Although Fermina Daza may have erased Florentino Ariza from her memory, he has not stopped thinking of her since their long, troubled love affair ended fifty-one years, nine months, and four days ago. When the affair ends, Florentino lives with hi s mother, Transito Ariza, her only child by a casual boyfriend who never recognizes Florentino as his lawful son, though he provides for him financially, in secret, until his death when the boy is ten years old. After his father's death, Florentino has no choice but to go to work, and serves as an apprentice in the Postal Agency where he meets Lotario Thugut, a German immigrant and the Agency's telegraph operator. Thugut teaches Florentino Morse Code and how to play the violin, skills which, combin ed with his forlorn, mysterious appearance, make him the most-desired man in his social circle. Girls hold lotteries to determine who will date him, and Florentino plays along — until the day he meets Fermina Daza and loses his innocence.
Florentino first meets Fermina when he goes to her house on the Park of the Evangels to deliver a telegram to her father, Lorenzo Daza, who is not held in high public regard. Lorenzo reports the telegram is good news, but tips Florentino with only a h andshake. As Florentino leaves the house, he notices Fermina giving a reading lesson to her Aunt Escolástica, whom he mistakes for her mother. Fermina and Florentino make brief eye contact, a small interaction that nonetheless sparks Florentino's pass ion.
Florentino learns that Lorenzo Daza has only lived in the city for two years; he had traveled there with his unmarried sister, a nun, and his thirteen year-old daughter, Fermina, named for her dead mother. Daza is known as a man of wealth, for he had paid cash for his home, though he appears to be unemployed. Fermina studies at the Academy of the Presentation of the Blessed Virgin. Florentino has no opportunity to approach Fermina, for her aunt always accompanies her on her walks to and from school. Each morning Florentino sits on a park bench and pretends to read, waiting for Fermina to walk past. He thinks of her obsessively, and writes her a short note which eventually becomes a sixty-to-seventy-page "dictionary of compliments." He is unsure of how to give her the letter, and confesses his romantic woes to his mother, his only confidant. She advises that Florentino not give Fermina the letter, but that he should first befriend her aunt.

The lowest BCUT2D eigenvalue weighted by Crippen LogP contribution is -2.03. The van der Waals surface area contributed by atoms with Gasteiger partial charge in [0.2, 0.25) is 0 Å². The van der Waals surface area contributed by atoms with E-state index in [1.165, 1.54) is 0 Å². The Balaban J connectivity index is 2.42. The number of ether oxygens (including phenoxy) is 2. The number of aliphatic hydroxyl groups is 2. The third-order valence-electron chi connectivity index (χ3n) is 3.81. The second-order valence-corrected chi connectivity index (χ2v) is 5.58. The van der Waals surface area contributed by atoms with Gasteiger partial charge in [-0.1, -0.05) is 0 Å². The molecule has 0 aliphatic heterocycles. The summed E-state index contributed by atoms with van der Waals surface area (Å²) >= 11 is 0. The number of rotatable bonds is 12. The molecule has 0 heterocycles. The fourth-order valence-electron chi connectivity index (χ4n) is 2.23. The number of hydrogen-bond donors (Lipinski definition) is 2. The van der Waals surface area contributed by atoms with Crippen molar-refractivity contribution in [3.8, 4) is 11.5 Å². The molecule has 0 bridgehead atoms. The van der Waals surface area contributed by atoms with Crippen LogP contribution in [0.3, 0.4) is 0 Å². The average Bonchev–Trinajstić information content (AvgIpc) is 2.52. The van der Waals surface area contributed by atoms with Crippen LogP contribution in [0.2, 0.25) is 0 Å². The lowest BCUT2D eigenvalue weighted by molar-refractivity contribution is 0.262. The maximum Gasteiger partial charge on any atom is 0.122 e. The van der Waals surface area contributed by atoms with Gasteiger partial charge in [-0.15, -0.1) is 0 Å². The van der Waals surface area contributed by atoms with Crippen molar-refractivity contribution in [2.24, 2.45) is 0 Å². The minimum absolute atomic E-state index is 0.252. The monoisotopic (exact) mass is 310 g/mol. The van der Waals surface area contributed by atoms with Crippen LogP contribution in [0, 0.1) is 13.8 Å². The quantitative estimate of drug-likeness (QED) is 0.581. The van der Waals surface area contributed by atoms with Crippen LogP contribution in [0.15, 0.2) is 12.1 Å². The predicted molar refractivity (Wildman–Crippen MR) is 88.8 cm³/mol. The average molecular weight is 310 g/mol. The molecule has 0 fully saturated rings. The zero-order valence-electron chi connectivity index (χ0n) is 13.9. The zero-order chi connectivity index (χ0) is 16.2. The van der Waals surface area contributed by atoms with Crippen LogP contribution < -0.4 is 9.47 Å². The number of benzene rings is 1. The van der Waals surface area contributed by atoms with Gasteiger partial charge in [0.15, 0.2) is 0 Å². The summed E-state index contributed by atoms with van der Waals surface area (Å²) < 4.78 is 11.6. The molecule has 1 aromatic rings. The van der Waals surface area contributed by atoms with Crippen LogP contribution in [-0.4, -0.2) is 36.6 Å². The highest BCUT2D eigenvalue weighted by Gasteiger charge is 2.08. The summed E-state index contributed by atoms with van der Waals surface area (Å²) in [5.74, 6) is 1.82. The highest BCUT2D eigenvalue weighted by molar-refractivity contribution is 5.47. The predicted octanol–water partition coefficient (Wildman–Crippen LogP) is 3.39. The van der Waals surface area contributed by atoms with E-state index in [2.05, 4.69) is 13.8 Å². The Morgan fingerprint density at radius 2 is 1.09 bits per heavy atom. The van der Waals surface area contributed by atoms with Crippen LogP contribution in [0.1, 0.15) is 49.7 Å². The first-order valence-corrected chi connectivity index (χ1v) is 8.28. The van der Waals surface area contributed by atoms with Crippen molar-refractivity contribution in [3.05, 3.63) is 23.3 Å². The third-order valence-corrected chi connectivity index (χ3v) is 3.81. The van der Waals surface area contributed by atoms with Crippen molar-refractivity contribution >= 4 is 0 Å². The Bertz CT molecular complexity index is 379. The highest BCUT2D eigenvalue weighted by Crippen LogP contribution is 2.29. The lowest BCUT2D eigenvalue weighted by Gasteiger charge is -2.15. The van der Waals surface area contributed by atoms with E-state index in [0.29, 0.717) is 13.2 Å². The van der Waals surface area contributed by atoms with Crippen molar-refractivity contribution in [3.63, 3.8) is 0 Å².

Fermina, however, recognizes Florentino sitting on the park bench, and her aunt tells her that he has been sitting there for weeks, probably because he is in love with her. Fermina pities Florentino because he always looks ill, but her aunt explains that he is sick with love. Aunt Escolástica, more of a friend than an aunt, tells Fermina that Florentino dare not approach them because she is with her, and teaches Fermina sign language to use as a means of communication in forbidden love. Escolástica assure s Fermina that, one day, Florentino will give her a letter, for which Fermina prays he will deliver. However, her prayers go unanswered; Transito convinces her son not to deliver the letter he has written.
Fermina and Florentino pine for one another. He passes by her house and sees her sitting with her aunt Escolástica, wearing a garland of fresh flowers atop her head. For days, he sits in the park and watches her, unnoticed, and thinks that she looks l ike a 'crowned goddess.' On one such day, Escolástica leaves Fermina alone, and Florentino approaches. He asks that Fermina accept a letter from him, and she replies, without looking at him, that she cannot accept it without her father's permission; he d emands that she "get it," and that it is a matter of life or death.
Fermina instructs Florentino to return every afternoon, and to wait to approach again until she changes her seat, which she does on the following Monday. Florentino approaches on cue and gives her his letter. This letter, however, is not the epic statemen t he had written previously, but a simple, half-page note in which he professes everlasting love and fidelity. Suddenly, bird droppings fall on the embroidery Fermina is working on. Mortified, she tries to conceal them, but Florentino notices and assures her it is good luck. He offers Fermina the camellia he wears on his lapel, but she refuses because it is a "flower of promises." She then tells him to go, and not to return until she tells him so.